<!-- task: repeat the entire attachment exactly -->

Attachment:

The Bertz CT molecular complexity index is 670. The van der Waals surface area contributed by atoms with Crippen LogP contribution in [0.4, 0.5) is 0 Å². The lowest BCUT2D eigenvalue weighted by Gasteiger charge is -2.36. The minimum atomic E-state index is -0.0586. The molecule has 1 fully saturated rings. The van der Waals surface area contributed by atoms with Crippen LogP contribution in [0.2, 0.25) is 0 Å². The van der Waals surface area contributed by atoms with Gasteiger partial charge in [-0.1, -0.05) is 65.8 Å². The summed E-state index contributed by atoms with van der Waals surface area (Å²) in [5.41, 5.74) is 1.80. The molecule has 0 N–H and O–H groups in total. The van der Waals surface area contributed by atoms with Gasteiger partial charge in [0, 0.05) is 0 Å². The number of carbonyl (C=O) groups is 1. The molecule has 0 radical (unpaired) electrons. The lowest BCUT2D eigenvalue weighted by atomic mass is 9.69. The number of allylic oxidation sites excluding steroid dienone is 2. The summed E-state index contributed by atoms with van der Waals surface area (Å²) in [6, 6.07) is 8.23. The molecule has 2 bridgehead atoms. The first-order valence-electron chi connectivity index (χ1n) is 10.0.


The Bertz CT molecular complexity index is 670. The van der Waals surface area contributed by atoms with Crippen LogP contribution in [0.4, 0.5) is 0 Å². The lowest BCUT2D eigenvalue weighted by Gasteiger charge is -2.36. The minimum atomic E-state index is -0.0586. The molecule has 1 fully saturated rings. The van der Waals surface area contributed by atoms with Crippen LogP contribution in [0.2, 0.25) is 0 Å². The van der Waals surface area contributed by atoms with Gasteiger partial charge in [-0.1, -0.05) is 65.8 Å². The summed E-state index contributed by atoms with van der Waals surface area (Å²) in [5.41, 5.74) is 1.80. The molecule has 0 N–H and O–H groups in total. The van der Waals surface area contributed by atoms with Gasteiger partial charge in [0, 0.05) is 0 Å². The number of carbonyl (C=O) groups is 1. The molecule has 0 radical (unpaired) electrons. The lowest BCUT2D eigenvalue weighted by atomic mass is 9.69. The number of allylic oxidation sites excluding steroid dienone is 2. The summed E-state index contributed by atoms with van der Waals surface area (Å²) in [6, 6.07) is 8.23. The molecule has 2 bridgehead atoms. The first-order valence-electron chi connectivity index (χ1n) is 10.0.